This question arose from the responses to this question. The references to the comments of Karl Schwede and VA are to comments made there.

The blow-up of the variety $X=\mathbb{A}^2$ along the closed subscheme $Z$ defined by $(x,y)^2$ is non-singular. As Karl Schwede points out, this example is trivial in the sense that the blow-up along the power of a maximal ideal is naturally isomorphic to the blow-up of the maximal ideal. VA's comment, on the other hand, suggests that perhaps singular closed schemes $Z$ with $\operatorname{Bl}_{Z}(X)$ non-singular are ubiquitous.

This suggests a question: what are non-trivial examples of a singular closed subscheme $Z$ of a non-singular variety $X$ with $\operatorname{Bl}_{Z}(X)$ non-singular. Here "non-trivial" means the ideal of $Z$ is not a power of the ideal of a non-singular subvariety.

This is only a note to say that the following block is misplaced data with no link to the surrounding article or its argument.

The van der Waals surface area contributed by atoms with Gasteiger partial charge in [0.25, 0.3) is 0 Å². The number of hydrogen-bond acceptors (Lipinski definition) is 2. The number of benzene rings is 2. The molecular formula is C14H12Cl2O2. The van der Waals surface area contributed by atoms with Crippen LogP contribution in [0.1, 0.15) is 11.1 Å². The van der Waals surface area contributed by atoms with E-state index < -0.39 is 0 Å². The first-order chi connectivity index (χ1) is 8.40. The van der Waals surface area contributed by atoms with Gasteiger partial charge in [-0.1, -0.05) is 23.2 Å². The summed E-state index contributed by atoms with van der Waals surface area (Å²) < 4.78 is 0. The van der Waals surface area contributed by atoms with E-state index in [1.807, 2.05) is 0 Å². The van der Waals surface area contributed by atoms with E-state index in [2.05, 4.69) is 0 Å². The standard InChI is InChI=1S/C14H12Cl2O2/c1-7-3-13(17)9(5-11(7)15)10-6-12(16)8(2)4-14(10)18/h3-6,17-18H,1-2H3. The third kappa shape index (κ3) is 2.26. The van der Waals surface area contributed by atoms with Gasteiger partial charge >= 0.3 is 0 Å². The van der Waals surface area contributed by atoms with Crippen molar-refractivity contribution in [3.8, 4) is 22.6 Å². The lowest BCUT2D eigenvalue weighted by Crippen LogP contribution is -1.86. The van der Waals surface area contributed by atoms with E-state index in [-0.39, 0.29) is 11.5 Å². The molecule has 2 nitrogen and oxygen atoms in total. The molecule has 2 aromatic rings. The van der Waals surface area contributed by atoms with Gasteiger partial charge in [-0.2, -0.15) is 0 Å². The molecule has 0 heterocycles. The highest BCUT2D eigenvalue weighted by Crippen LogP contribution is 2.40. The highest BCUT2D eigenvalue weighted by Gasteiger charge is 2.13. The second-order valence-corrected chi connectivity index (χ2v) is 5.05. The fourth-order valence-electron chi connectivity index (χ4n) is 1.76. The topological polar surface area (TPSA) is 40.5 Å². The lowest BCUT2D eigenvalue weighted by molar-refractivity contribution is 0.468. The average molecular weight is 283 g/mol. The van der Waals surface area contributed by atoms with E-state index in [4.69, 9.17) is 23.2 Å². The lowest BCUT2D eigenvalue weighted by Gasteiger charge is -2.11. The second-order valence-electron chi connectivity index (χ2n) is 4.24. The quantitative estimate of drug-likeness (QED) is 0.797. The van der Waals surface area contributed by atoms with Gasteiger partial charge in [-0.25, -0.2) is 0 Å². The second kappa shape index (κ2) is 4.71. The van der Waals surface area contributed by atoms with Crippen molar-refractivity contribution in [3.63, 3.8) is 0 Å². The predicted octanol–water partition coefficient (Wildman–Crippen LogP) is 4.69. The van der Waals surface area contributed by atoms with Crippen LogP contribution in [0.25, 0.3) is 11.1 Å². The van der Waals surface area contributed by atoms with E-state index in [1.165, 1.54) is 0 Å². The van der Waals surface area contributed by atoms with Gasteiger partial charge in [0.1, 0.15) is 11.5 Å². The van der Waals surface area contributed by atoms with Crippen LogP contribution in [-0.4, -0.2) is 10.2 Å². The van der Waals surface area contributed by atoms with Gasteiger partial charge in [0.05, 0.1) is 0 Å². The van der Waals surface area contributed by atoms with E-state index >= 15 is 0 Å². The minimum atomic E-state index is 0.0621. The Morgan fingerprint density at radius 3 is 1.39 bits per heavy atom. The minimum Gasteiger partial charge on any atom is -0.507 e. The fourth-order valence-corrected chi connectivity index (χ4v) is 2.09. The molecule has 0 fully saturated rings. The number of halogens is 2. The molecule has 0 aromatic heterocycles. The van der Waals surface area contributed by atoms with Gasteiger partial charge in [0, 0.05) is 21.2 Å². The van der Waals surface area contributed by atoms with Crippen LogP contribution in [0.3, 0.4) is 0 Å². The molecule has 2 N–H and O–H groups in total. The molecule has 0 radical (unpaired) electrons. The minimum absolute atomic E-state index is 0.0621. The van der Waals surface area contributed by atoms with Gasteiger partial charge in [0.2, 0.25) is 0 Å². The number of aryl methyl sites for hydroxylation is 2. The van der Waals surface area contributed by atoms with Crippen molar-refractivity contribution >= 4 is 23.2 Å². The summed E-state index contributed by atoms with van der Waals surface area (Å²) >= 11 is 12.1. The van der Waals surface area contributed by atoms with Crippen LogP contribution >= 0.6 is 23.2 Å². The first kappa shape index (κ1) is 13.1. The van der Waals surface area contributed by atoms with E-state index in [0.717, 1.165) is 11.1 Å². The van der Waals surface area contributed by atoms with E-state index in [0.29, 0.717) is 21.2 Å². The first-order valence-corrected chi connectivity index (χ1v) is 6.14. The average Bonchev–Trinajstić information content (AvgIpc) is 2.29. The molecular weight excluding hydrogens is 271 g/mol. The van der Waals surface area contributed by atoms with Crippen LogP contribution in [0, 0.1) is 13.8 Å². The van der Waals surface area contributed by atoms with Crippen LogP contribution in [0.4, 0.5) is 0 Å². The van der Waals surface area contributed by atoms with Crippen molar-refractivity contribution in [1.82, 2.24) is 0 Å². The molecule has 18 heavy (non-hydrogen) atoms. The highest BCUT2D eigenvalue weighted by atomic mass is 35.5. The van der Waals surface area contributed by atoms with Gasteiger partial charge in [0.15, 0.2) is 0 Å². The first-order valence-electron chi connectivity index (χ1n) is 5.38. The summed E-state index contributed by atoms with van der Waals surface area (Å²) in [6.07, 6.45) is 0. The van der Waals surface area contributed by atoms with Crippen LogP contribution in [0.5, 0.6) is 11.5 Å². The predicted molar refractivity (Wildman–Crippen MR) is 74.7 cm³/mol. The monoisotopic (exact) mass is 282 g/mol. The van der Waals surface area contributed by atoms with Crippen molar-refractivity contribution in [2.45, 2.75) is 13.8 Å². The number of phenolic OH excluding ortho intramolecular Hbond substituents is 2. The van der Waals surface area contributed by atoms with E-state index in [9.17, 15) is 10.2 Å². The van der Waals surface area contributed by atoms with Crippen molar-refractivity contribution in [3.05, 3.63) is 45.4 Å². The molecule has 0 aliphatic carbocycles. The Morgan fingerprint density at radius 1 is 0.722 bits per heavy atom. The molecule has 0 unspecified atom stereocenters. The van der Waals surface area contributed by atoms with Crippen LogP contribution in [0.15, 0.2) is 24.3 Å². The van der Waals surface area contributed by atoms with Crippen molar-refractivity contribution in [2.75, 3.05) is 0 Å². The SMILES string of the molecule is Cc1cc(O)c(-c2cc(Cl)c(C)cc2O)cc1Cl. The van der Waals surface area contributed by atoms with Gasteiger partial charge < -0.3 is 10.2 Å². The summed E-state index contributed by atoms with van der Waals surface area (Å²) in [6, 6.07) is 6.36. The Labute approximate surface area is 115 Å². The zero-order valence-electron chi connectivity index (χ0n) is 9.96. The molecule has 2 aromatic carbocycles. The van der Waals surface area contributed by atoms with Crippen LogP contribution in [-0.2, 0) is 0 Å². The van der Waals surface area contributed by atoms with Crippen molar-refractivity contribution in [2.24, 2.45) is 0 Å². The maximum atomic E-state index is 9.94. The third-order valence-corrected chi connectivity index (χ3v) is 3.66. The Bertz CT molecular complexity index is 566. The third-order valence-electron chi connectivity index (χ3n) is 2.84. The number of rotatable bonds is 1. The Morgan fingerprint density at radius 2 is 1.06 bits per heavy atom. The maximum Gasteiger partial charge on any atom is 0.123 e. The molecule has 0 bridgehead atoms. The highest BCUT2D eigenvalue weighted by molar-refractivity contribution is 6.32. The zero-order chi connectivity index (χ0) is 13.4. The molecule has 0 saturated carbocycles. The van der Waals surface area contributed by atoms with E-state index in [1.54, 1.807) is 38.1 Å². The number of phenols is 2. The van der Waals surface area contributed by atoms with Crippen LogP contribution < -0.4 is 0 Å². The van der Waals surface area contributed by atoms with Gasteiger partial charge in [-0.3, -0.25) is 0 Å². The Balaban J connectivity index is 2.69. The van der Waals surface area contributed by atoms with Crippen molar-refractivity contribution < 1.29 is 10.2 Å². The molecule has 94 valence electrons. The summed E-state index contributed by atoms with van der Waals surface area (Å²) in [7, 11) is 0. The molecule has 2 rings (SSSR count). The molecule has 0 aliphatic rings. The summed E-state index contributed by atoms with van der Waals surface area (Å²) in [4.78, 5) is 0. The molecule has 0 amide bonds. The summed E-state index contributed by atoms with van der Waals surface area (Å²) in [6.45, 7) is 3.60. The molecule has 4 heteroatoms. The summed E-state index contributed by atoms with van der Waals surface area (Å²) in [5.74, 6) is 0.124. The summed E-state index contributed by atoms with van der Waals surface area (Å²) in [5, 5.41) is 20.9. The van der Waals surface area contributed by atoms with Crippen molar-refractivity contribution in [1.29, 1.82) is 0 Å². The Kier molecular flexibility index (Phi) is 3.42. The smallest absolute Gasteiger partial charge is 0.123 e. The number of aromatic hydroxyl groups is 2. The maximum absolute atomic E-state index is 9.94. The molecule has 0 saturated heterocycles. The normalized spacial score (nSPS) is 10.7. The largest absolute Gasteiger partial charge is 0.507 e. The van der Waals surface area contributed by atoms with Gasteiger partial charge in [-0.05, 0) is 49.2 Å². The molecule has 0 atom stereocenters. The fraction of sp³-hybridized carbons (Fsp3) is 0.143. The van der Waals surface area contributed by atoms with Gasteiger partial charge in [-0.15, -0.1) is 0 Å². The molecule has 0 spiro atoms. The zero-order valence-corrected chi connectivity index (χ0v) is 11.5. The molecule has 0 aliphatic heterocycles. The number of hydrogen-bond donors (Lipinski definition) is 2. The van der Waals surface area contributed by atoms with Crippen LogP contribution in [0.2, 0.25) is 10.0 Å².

Particularly interesting would be such a $Z$ such that

$\operatorname{Bl}_{Z}(X)$

is not isomorphic (as a scheme over $X$) to $\operatorname{Bl}_{Z'}(X)$ for any non-singular subvariety $Z'$ of $X$.

**Edit:** I have not been able to access the paper "On the smoothness of blow-ups" (MR1446135, by O'Carroll and Valla) yet, but the mathsci review states that they prove that the blow-up of a regular local ring $A$ along an ideal generated by a subset of a regular system of parameters is smooth. Let's also consider those examples to be trivial.

**Edit:** I added "of a non-singular variety" to the title to emphasize that I am interested in examples where the ambient space is non-singular.